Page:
Creighton’s Rural Mainstreet Index reads rural economic condition
As 2012 arrived, mainstreet was giving off signs of new life. The Rural Mainstreet Index was on the rise for the final three months of 2011. In fact, December’s reading from a monthly survey of bank CEOs in agriculturally dependent areas in a 10-state region climbed to its highest level since June 2007.
According to Creighton University economist Ernie Goss, “Growth in the areas of the region and country tied to agriculture and energy are outpacing urban areas. Our survey is detecting a very healthy rural mainstreet economy with the gap between urban and rural widening. Despite our strong December report, I expect Eurozone problems to slow growth in agriculture and energy due to a strengthening dollar and weaker exports. This will tend to push agriculture and energy commodity prices lower in the first half of 2012,” said Goss, the Jack A. MacAllister Chair in Regional Economics at Creighton.
Still, despite world market volatility, the RMI farmland price index rose to a record high in December 2011, climbing to 84.1 from November’s very strong 75.4. “This is the 23rd straight month the index has been above growth neutral. The farm equipment sales index expanded to 73.8, its highest level since February 2008, and up from 68.4 in November,” said Goss. For the December survey, bankers provided the current average cash rent per acre in their area. Across all 10 states, the average cash rent was $191, ranging from $105 in Kansas to $269 in Illinois. Approximately 22 percent of bank CEOs reported average per acre cash rents above $250.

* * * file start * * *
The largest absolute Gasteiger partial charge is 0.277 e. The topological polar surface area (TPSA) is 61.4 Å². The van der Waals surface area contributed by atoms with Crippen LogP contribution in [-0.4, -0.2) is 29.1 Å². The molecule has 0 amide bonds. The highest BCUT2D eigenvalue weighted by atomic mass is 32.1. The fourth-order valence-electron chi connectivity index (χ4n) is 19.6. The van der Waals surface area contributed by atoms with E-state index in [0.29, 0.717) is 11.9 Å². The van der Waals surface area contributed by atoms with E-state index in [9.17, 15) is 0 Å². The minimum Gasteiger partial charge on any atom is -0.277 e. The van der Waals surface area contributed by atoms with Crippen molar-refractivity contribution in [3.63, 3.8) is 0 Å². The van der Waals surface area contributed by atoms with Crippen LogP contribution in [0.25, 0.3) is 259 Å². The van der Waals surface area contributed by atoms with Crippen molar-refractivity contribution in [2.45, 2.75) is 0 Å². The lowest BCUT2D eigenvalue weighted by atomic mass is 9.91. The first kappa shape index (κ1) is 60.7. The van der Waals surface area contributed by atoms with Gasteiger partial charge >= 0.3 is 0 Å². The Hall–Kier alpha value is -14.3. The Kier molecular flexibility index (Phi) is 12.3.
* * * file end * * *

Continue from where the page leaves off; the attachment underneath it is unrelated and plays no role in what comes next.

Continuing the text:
Overall, December’s RMI hiring index advanced to 54.6 from 53.4 in November. “Year over year job growth for rural mainstreet communities is approximately 1.4 percent compared to 0.8 percent for urban areas of the region,” said Goss. And, the economic confidence index, which reflects expectations for the economy six months out, climbed to 61.8 from November’s 57.5.
But silver linings come with touches of gray: the failure of financial derivative giant MF Global has affected agricultural producers in the region according to Goss. Approximately 23 percent of bankers said that the firm’s bankruptcy had a negative impact on their agriculture customers. On the other hand, 52 percent indicated no impacts while the remaining 25 percent reporting that the impacts were unknown at this time.
“I expect the fallout from this bankruptcy to play out in the weeks and months ahead with negative impacts growing as the unknown becomes known,” said Goss.
The survey represents an early snapshot of the economy of rural, agriculturally and energy-dependent portions of the nation. The RMI covers 10 regional states, focusing on approximately 200 rural communities with an average population of 1,300. It gives a current real-time analysis of the rural economy.
Today’s Farmer country breakdown
The RMI for Iowa slipped to 51.7 from 54.6 in October. The farmland price index increased slightly to 69.3 from 69.2 in October. Iowa’s new hiring index for November declined to 52.5 from October’s healthy 57.5. Iowa’s rural mainstreet employment was up 0.8 percent since the recession began in Dec. 2007.
After increasing for two straight months, the RMI for Kansas declined to a weak 49.1 from October’s 52.9. The farmland price index was unchanged from October’s 64.5. The state’s new hiring index dropped to 50.1 from 56.4 in October. Dale Bradley, CEO of Citizens State Bank in Miltonvale, reported, “The farm economy is still holding up well in our area of Kansas.” Kansas’ rural mainstreet employment was down 4.6 percent since the recession began in Dec. 2007.